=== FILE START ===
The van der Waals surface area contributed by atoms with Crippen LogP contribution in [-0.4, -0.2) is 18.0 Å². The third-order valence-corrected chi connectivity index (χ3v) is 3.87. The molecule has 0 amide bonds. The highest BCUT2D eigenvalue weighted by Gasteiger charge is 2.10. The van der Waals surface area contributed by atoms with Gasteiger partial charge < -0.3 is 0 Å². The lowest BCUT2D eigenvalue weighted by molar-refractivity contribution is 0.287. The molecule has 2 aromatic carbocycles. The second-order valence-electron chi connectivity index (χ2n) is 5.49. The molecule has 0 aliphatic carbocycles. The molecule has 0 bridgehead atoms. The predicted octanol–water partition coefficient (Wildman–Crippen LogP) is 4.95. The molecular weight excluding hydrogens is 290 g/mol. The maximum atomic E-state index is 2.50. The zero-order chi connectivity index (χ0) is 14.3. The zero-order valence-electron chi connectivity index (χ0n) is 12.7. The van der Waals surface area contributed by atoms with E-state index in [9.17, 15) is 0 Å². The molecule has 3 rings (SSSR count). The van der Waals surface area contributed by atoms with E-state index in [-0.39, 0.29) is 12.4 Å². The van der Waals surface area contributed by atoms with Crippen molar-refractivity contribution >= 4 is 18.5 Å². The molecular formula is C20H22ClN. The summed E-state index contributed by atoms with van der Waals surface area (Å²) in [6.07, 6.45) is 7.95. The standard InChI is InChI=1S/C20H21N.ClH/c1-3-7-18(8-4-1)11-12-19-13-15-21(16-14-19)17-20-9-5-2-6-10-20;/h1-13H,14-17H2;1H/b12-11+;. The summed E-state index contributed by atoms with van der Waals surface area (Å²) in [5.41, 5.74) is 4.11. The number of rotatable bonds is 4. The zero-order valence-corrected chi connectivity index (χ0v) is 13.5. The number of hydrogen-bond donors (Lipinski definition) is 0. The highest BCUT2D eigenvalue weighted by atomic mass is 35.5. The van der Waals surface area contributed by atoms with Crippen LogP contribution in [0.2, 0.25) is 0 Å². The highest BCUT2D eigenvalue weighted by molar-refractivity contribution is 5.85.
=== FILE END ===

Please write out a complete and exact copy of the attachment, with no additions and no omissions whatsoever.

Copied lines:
The van der Waals surface area contributed by atoms with Crippen LogP contribution in [-0.4, -0.2) is 18.0 Å². The third-order valence-corrected chi connectivity index (χ3v) is 3.87. The molecule has 0 amide bonds. The highest BCUT2D eigenvalue weighted by Gasteiger charge is 2.10. The van der Waals surface area contributed by atoms with Gasteiger partial charge < -0.3 is 0 Å². The lowest BCUT2D eigenvalue weighted by molar-refractivity contribution is 0.287. The molecule has 2 aromatic carbocycles. The second-order valence-electron chi connectivity index (χ2n) is 5.49. The molecule has 0 aliphatic carbocycles. The molecule has 0 bridgehead atoms. The predicted octanol–water partition coefficient (Wildman–Crippen LogP) is 4.95. The molecular weight excluding hydrogens is 290 g/mol. The maximum atomic E-state index is 2.50. The zero-order chi connectivity index (χ0) is 14.3. The zero-order valence-electron chi connectivity index (χ0n) is 12.7. The van der Waals surface area contributed by atoms with E-state index in [9.17, 15) is 0 Å². The molecule has 3 rings (SSSR count). The van der Waals surface area contributed by atoms with E-state index in [-0.39, 0.29) is 12.4 Å². The van der Waals surface area contributed by atoms with Crippen molar-refractivity contribution >= 4 is 18.5 Å². The molecular formula is C20H22ClN. The summed E-state index contributed by atoms with van der Waals surface area (Å²) in [6.07, 6.45) is 7.95. The standard InChI is InChI=1S/C20H21N.ClH/c1-3-7-18(8-4-1)11-12-19-13-15-21(16-14-19)17-20-9-5-2-6-10-20;/h1-13H,14-17H2;1H/b12-11+;. The summed E-state index contributed by atoms with van der Waals surface area (Å²) in [5.41, 5.74) is 4.11. The number of rotatable bonds is 4. The zero-order valence-corrected chi connectivity index (χ0v) is 13.5. The number of hydrogen-bond donors (Lipinski definition) is 0. The highest BCUT2D eigenvalue weighted by atomic mass is 35.5. The van der Waals surface area contributed by atoms with Crippen LogP contribution in [0.2, 0.25) is 0 Å². The highest BCUT2D eigenvalue weighted by molar-refractivity contribution is 5.85.